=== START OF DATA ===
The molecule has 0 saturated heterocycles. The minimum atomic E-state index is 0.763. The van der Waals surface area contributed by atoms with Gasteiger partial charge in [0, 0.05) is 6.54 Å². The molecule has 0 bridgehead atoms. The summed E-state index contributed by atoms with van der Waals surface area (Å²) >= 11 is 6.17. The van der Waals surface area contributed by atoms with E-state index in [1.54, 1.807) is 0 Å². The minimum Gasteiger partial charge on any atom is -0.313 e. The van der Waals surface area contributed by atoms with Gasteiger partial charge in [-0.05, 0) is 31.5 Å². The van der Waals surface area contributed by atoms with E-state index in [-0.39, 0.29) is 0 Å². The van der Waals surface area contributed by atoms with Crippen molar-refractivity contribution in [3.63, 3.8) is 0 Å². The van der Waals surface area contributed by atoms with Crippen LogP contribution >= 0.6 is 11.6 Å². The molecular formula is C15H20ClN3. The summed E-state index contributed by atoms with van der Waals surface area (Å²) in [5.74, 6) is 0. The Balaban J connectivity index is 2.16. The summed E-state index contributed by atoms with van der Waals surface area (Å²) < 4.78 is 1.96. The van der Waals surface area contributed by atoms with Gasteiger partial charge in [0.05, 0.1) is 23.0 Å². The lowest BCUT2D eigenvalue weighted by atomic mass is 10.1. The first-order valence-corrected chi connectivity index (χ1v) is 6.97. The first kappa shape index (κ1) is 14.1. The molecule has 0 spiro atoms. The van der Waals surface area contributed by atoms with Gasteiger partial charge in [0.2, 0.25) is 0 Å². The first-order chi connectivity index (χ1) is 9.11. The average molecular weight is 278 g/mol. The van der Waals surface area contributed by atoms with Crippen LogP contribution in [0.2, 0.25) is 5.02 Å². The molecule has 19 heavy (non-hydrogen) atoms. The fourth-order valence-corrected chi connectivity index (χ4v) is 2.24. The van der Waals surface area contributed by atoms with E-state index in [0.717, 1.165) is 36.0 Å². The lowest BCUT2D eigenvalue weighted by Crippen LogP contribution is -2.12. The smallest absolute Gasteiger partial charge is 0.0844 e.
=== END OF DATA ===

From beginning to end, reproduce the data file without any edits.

The molecule has 0 saturated heterocycles. The minimum atomic E-state index is 0.763. The van der Waals surface area contributed by atoms with Gasteiger partial charge in [0, 0.05) is 6.54 Å². The molecule has 0 bridgehead atoms. The summed E-state index contributed by atoms with van der Waals surface area (Å²) >= 11 is 6.17. The van der Waals surface area contributed by atoms with E-state index in [1.54, 1.807) is 0 Å². The minimum Gasteiger partial charge on any atom is -0.313 e. The van der Waals surface area contributed by atoms with Gasteiger partial charge in [-0.05, 0) is 31.5 Å². The van der Waals surface area contributed by atoms with E-state index in [-0.39, 0.29) is 0 Å². The van der Waals surface area contributed by atoms with Crippen molar-refractivity contribution in [3.63, 3.8) is 0 Å². The van der Waals surface area contributed by atoms with Crippen LogP contribution >= 0.6 is 11.6 Å². The molecular formula is C15H20ClN3. The summed E-state index contributed by atoms with van der Waals surface area (Å²) in [5.74, 6) is 0. The Balaban J connectivity index is 2.16. The summed E-state index contributed by atoms with van der Waals surface area (Å²) < 4.78 is 1.96. The van der Waals surface area contributed by atoms with Gasteiger partial charge in [0.05, 0.1) is 23.0 Å². The lowest BCUT2D eigenvalue weighted by atomic mass is 10.1. The first-order valence-corrected chi connectivity index (χ1v) is 6.97. The first kappa shape index (κ1) is 14.1. The molecule has 0 spiro atoms. The van der Waals surface area contributed by atoms with Gasteiger partial charge in [0.2, 0.25) is 0 Å². The first-order chi connectivity index (χ1) is 9.11. The average molecular weight is 278 g/mol. The van der Waals surface area contributed by atoms with Crippen LogP contribution in [0.2, 0.25) is 5.02 Å². The molecule has 19 heavy (non-hydrogen) atoms. The fourth-order valence-corrected chi connectivity index (χ4v) is 2.24. The van der Waals surface area contributed by atoms with E-state index in [0.717, 1.165) is 36.0 Å². The lowest BCUT2D eigenvalue weighted by Crippen LogP contribution is -2.12. The smallest absolute Gasteiger partial charge is 0.0844 e.